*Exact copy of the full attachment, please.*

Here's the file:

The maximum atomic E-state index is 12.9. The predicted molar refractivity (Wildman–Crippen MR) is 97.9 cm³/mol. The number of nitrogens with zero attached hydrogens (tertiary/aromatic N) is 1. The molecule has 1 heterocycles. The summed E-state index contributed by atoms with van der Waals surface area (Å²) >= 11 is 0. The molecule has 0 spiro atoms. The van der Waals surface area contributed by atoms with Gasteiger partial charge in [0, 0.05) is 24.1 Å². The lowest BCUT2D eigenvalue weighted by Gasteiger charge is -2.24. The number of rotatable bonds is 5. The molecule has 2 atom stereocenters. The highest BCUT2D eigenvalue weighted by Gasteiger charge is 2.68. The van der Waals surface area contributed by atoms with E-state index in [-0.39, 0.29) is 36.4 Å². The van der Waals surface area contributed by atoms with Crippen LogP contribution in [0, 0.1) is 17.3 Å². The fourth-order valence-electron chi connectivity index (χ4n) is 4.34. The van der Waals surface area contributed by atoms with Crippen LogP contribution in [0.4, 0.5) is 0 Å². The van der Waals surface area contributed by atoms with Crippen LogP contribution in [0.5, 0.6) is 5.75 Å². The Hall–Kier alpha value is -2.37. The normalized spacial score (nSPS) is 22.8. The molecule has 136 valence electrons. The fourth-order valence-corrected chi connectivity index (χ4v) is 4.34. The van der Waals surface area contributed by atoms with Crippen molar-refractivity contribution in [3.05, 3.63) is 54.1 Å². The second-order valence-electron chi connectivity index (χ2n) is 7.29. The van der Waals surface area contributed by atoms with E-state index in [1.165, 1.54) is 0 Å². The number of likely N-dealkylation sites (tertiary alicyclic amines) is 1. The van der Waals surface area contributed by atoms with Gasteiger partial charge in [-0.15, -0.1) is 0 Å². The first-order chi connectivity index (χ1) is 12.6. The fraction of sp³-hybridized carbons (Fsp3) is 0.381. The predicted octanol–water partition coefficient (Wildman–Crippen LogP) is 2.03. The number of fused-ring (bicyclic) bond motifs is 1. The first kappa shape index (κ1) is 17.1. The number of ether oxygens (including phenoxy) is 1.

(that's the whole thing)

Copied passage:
The maximum atomic E-state index is 12.9. The predicted molar refractivity (Wildman–Crippen MR) is 97.9 cm³/mol. The number of nitrogens with zero attached hydrogens (tertiary/aromatic N) is 1. The molecule has 1 heterocycles. The summed E-state index contributed by atoms with van der Waals surface area (Å²) >= 11 is 0. The molecule has 0 spiro atoms. The van der Waals surface area contributed by atoms with Gasteiger partial charge in [0, 0.05) is 24.1 Å². The lowest BCUT2D eigenvalue weighted by Gasteiger charge is -2.24. The number of rotatable bonds is 5. The molecule has 2 atom stereocenters. The highest BCUT2D eigenvalue weighted by Gasteiger charge is 2.68. The van der Waals surface area contributed by atoms with E-state index in [-0.39, 0.29) is 36.4 Å². The van der Waals surface area contributed by atoms with Crippen LogP contribution in [0, 0.1) is 17.3 Å². The fourth-order valence-electron chi connectivity index (χ4n) is 4.34. The van der Waals surface area contributed by atoms with Crippen LogP contribution in [0.4, 0.5) is 0 Å². The van der Waals surface area contributed by atoms with Crippen LogP contribution in [0.5, 0.6) is 5.75 Å². The Hall–Kier alpha value is -2.37. The normalized spacial score (nSPS) is 22.8. The molecule has 136 valence electrons. The fourth-order valence-corrected chi connectivity index (χ4v) is 4.34. The van der Waals surface area contributed by atoms with Crippen molar-refractivity contribution in [3.05, 3.63) is 54.1 Å². The second-order valence-electron chi connectivity index (χ2n) is 7.29. The van der Waals surface area contributed by atoms with E-state index in [1.165, 1.54) is 0 Å². The number of likely N-dealkylation sites (tertiary alicyclic amines) is 1. The van der Waals surface area contributed by atoms with Gasteiger partial charge in [-0.15, -0.1) is 0 Å². The first-order chi connectivity index (χ1) is 12.6. The fraction of sp³-hybridized carbons (Fsp3) is 0.381. The predicted octanol–water partition coefficient (Wildman–Crippen LogP) is 2.03. The number of fused-ring (bicyclic) bond motifs is 1. The first kappa shape index (κ1) is 17.1. The number of ether oxygens (including phenoxy) is 1.